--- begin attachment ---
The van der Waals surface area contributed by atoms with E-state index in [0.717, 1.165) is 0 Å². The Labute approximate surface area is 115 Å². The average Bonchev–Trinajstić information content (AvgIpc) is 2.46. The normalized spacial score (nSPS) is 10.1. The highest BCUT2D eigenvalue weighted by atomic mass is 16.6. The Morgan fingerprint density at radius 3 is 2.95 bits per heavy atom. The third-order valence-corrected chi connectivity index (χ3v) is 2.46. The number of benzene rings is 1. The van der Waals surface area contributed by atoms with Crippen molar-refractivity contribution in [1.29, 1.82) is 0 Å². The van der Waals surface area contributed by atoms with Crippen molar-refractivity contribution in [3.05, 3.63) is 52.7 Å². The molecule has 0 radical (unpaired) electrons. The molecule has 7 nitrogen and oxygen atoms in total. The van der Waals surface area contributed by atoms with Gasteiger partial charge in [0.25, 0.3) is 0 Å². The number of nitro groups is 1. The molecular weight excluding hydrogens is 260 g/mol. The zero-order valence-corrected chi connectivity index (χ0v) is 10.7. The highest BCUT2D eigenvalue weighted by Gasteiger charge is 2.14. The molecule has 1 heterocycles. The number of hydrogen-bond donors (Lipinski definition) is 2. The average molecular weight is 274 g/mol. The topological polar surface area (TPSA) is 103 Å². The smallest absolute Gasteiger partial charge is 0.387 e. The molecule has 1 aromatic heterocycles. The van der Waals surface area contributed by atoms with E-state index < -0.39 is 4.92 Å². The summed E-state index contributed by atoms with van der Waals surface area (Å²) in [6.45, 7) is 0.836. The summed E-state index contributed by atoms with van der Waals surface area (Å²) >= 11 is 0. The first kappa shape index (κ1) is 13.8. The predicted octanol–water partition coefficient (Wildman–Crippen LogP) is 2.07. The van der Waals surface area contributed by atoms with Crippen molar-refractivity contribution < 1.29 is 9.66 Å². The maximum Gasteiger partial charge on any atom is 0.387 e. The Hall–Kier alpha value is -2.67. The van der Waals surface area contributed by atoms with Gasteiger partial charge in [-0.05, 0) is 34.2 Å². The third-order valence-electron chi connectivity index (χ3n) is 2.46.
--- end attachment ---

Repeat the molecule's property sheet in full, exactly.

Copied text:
The van der Waals surface area contributed by atoms with E-state index in [0.717, 1.165) is 0 Å². The Labute approximate surface area is 115 Å². The average Bonchev–Trinajstić information content (AvgIpc) is 2.46. The normalized spacial score (nSPS) is 10.1. The highest BCUT2D eigenvalue weighted by atomic mass is 16.6. The Morgan fingerprint density at radius 3 is 2.95 bits per heavy atom. The third-order valence-corrected chi connectivity index (χ3v) is 2.46. The number of benzene rings is 1. The van der Waals surface area contributed by atoms with Crippen molar-refractivity contribution in [1.29, 1.82) is 0 Å². The van der Waals surface area contributed by atoms with Crippen molar-refractivity contribution in [3.05, 3.63) is 52.7 Å². The molecule has 0 radical (unpaired) electrons. The molecule has 7 nitrogen and oxygen atoms in total. The van der Waals surface area contributed by atoms with Gasteiger partial charge in [0.25, 0.3) is 0 Å². The number of nitro groups is 1. The molecular weight excluding hydrogens is 260 g/mol. The zero-order valence-corrected chi connectivity index (χ0v) is 10.7. The highest BCUT2D eigenvalue weighted by Gasteiger charge is 2.14. The molecule has 1 heterocycles. The number of hydrogen-bond donors (Lipinski definition) is 2. The average molecular weight is 274 g/mol. The topological polar surface area (TPSA) is 103 Å². The smallest absolute Gasteiger partial charge is 0.387 e. The molecule has 1 aromatic heterocycles. The van der Waals surface area contributed by atoms with E-state index < -0.39 is 4.92 Å². The summed E-state index contributed by atoms with van der Waals surface area (Å²) in [6.45, 7) is 0.836. The summed E-state index contributed by atoms with van der Waals surface area (Å²) >= 11 is 0. The first kappa shape index (κ1) is 13.8. The predicted octanol–water partition coefficient (Wildman–Crippen LogP) is 2.07. The van der Waals surface area contributed by atoms with Crippen molar-refractivity contribution < 1.29 is 9.66 Å². The maximum Gasteiger partial charge on any atom is 0.387 e. The Hall–Kier alpha value is -2.67. The van der Waals surface area contributed by atoms with Gasteiger partial charge in [-0.05, 0) is 34.2 Å². The third-order valence-electron chi connectivity index (χ3n) is 2.46.